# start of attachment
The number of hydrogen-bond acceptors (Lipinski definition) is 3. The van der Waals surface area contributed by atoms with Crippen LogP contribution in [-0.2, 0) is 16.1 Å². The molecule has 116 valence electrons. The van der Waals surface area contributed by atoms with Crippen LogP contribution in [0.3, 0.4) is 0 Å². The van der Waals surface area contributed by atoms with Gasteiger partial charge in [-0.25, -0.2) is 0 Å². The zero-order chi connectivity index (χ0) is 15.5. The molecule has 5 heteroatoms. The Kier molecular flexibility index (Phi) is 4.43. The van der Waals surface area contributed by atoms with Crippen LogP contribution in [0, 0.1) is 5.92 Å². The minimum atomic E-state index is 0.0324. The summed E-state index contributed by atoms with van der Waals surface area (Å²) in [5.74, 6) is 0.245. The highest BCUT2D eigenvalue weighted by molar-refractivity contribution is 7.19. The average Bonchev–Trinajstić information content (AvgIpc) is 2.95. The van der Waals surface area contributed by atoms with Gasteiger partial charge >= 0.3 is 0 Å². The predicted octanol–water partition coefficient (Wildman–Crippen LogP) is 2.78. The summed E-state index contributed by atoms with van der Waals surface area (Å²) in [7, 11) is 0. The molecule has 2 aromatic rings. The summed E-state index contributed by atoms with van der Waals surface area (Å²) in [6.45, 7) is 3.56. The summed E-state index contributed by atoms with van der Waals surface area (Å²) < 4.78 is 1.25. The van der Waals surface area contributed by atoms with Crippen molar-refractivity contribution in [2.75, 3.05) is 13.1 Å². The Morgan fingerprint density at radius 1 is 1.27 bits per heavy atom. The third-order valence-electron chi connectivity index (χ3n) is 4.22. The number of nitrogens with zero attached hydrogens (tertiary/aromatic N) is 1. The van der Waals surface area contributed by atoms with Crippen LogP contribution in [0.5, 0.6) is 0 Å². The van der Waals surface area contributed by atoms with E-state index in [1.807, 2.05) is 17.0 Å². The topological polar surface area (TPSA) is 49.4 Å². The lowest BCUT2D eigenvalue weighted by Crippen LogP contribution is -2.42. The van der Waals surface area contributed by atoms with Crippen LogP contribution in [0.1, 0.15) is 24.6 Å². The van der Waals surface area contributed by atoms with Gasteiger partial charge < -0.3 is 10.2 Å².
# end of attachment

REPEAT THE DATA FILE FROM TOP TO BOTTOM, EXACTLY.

The number of hydrogen-bond acceptors (Lipinski definition) is 3. The van der Waals surface area contributed by atoms with Crippen LogP contribution in [-0.2, 0) is 16.1 Å². The molecule has 116 valence electrons. The van der Waals surface area contributed by atoms with Crippen LogP contribution in [0.3, 0.4) is 0 Å². The van der Waals surface area contributed by atoms with Gasteiger partial charge in [-0.25, -0.2) is 0 Å². The zero-order chi connectivity index (χ0) is 15.5. The molecule has 5 heteroatoms. The Kier molecular flexibility index (Phi) is 4.43. The van der Waals surface area contributed by atoms with Crippen LogP contribution in [0, 0.1) is 5.92 Å². The minimum atomic E-state index is 0.0324. The summed E-state index contributed by atoms with van der Waals surface area (Å²) in [5.74, 6) is 0.245. The highest BCUT2D eigenvalue weighted by molar-refractivity contribution is 7.19. The average Bonchev–Trinajstić information content (AvgIpc) is 2.95. The van der Waals surface area contributed by atoms with Gasteiger partial charge >= 0.3 is 0 Å². The predicted octanol–water partition coefficient (Wildman–Crippen LogP) is 2.78. The summed E-state index contributed by atoms with van der Waals surface area (Å²) in [7, 11) is 0. The molecule has 2 aromatic rings. The summed E-state index contributed by atoms with van der Waals surface area (Å²) in [6.45, 7) is 3.56. The summed E-state index contributed by atoms with van der Waals surface area (Å²) < 4.78 is 1.25. The van der Waals surface area contributed by atoms with Crippen molar-refractivity contribution in [2.75, 3.05) is 13.1 Å². The Morgan fingerprint density at radius 1 is 1.27 bits per heavy atom. The third-order valence-electron chi connectivity index (χ3n) is 4.22. The number of nitrogens with zero attached hydrogens (tertiary/aromatic N) is 1. The van der Waals surface area contributed by atoms with Crippen LogP contribution in [0.5, 0.6) is 0 Å². The van der Waals surface area contributed by atoms with E-state index in [1.807, 2.05) is 17.0 Å². The topological polar surface area (TPSA) is 49.4 Å². The lowest BCUT2D eigenvalue weighted by Crippen LogP contribution is -2.42. The van der Waals surface area contributed by atoms with Crippen LogP contribution in [0.1, 0.15) is 24.6 Å². The van der Waals surface area contributed by atoms with Gasteiger partial charge < -0.3 is 10.2 Å².